The next day, Tony arrived from Eastbourne and we set off under rainy skies towards the Caen Hill flight of locks. We had six locks to pass through before hitting the rapid 16 flight of locks. Initially the rain got worse and we thought we’d moor up and carry on the next day. Then the sun came out and we got stuck into it. I say we, but I was not lock active until mid flight when I was allowed to take hold of the windlass and wind the paddles up or down. All I know is some are easy and some are not, definitely an Upper Limb strength builder. Then there are the gates to open and close. Once the water in the lock is level with the water outside the lock the gates can be opened / closed, one’s bum is generally used to push the wooden gate lever over the space of a wide semi circle. Over a series of locks the tail area starts to feel a little tender! The last 3 locks of the “Flight” were assisted by the British Waterways Lock keeper who was keen to get us out of the monitored are so he could have an early end to his day. When he found out I was from NZ, he said that he has one word that he associates with New Zealand and that is “DOG”! We looked at him in surprise and he asked us to guess what he was talking about. I said “Fred Dagg, get in behind”, and he said “Footrot Flats”. Yeah right whatever! I told him that Caen in Portuguese means Dog. By that time we were on the last lock of the day and we cruised off to moor up and find a pub. We found a place to moor but there was no pub a short walk away! So we watched the sun set from Avalon Mist, had drinks and dinner then went to bed weary from the days efforts. It had taken us @ 7 hours to do 1 ½ miles that day!!

We woke up early, and after our standard breakfast of fresh fruit, cereal, yoghurt and milk we were off to the first of 13 locks that day. There was good distance between locks and we went just over 5 miles. Apart from locks there is also the occasional Swing Bridge to open. Locks and bridges mean getting off the boat to operate them unless there is other canal traffic that will do the work. The locks need to have their gates and shutters closed unless someone is going to use it straight after we have, and the sing bridge needs to be reinstated for pedestrian or vehicle use. This means many jumps on and off the boat depending on the frequency of the aforementioned. ‘Fit not Fat’ are the words of the moment. I enjoy the graceful glide of Avalon Mist as she is gently pushed out from the edge of the Canal as I climb aboard.

So that evening we were in Semington, a stone’s throw from the Somerset Arms Pub. The Pub had a nice drop of real ale and I was partial to the one called ‘Gem’, same name as my parents dog! We ate, on board, then an early night and I was up early for a morning walk on the tow path. What a fabulous time to take photos. I posted some of the shots on the Blog. I am now waiting for delivery of a battery charger as I left mine in NZ thinking my battery was compatible with Chris’s and it isn’t!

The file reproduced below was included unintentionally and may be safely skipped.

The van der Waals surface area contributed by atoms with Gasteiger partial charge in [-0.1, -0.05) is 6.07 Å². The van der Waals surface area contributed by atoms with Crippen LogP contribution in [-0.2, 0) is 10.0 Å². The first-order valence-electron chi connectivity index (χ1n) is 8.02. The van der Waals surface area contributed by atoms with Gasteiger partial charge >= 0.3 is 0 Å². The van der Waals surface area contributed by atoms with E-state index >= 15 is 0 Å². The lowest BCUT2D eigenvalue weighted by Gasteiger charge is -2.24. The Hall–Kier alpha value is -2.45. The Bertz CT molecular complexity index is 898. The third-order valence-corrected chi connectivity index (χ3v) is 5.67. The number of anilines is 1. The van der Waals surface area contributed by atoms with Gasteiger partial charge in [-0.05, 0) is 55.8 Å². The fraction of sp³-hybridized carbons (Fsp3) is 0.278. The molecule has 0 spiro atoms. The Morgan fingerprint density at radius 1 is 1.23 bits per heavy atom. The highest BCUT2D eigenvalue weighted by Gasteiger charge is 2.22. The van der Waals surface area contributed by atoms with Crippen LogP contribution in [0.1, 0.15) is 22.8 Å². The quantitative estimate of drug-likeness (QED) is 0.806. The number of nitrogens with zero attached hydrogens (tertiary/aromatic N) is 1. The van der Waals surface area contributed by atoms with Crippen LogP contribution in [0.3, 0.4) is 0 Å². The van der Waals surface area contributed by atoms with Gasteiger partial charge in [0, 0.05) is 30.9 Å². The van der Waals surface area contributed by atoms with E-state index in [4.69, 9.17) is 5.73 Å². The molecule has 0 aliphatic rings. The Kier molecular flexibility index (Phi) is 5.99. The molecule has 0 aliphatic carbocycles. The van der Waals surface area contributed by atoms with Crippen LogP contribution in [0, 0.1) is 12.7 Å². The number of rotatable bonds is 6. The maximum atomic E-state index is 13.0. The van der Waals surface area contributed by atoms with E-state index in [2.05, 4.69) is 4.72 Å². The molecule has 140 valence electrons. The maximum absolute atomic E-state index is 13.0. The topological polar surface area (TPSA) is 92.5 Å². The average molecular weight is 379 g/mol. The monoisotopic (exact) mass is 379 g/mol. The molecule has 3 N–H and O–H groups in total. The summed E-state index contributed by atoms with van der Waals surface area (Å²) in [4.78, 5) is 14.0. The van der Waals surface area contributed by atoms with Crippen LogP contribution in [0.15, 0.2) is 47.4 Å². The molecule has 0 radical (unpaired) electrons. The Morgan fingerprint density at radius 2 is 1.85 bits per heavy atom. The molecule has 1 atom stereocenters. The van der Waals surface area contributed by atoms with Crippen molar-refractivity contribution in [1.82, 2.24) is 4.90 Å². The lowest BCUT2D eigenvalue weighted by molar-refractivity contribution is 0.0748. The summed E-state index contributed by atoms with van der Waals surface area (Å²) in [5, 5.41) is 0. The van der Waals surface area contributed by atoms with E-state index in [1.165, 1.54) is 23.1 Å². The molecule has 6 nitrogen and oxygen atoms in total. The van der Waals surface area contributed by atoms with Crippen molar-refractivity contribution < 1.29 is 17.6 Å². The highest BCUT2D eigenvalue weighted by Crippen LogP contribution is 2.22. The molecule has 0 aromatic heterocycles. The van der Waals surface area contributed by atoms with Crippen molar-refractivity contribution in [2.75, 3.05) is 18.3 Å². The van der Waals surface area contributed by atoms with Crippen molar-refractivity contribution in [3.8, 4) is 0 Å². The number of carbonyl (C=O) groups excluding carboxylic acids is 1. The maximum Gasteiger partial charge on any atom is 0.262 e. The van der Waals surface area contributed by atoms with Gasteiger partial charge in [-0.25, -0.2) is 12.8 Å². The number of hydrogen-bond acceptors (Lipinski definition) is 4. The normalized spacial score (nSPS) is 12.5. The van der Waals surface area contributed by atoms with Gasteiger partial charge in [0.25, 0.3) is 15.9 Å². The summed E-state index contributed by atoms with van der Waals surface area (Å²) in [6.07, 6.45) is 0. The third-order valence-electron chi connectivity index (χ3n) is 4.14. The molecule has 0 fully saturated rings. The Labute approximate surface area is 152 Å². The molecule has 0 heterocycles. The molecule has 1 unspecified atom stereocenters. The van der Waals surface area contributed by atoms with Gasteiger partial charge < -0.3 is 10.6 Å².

Oh well, off we went to Bradford on Avon, a further 5 miles along the canal in the direction of Bath. Tony left us the following day, and we went on to Bathampton, 6 ½ miles. Moored up close to “The George” Pub for 3 nights. We took our bikes along the towpath and checked out the locks that take the boats down to the Avon River. We had decided that we would go no further than Bathampton in AM but it was great to have the bikes to see what we were missing out on. We were just turning the bikes around when Steve and Prema phoned us to say they were at AM. for a visit.

So we winded (turn around) at Bathampton and went to Dundas wharf to fill up with water and then stopped at Limpley Stoke for the night. Had a fab walk through 2 villages (Limpley Stoke and Freshford) which involved walking through fields and ended up in Avoncliff at the “Cross Guns” pub drinking ale from Box Steam Brewery. A quick, just over a mile, walk got us back to AM and we found ourselves cramped in by a tourist wide beam boat. So we moved and next day headed to Avoncliff and we have been in that area for the past few days. Dave & sandy came and stayed a couple of nights and we took them up canal a little way which included going up (and down) the Bradford on Avon lock. We have met some lovely English people (Ian & Sonja) who have a beautiful narrowbeam boat and they went ‘up’ the lock with us as I was needing some instruction cos I realize that as the lock is filling there is a risk of water flowing over the bow and I don’t want that.

And here we are, it is now July 2nd. Chris has fixed the dripping tap in the kitchen and sorted out the alternator position so that the fan belt won’t get chewed up again! Amazing how he can do these tasks. I’m so lucky. We are finding canal life is very pleasant. Having said that, our days have been busy and, today, I am trying to relax.

I’m very happy with my Trolley. I wheeled it to Sainsbury’s, yesterday to get some water, milk, Stilton cheese and other things which seemed to fill the trolley! Then as Sainsbury’s didn’t have an adjustable spanner or white spirits, I hauled the trolley onto the Sainsbury’s bus to be dropped near the hardware shop in town. I sat on the bus and the driver said to me “are you going to buy a ticket?”. I said “I thought it was a free bus” and he said  “no” so I said “I’d better get off” and he said” haven’t you got any money” and I said “no” and he said “oh well I’ll just mark you off as having a bus pass!”  Nice bus driver.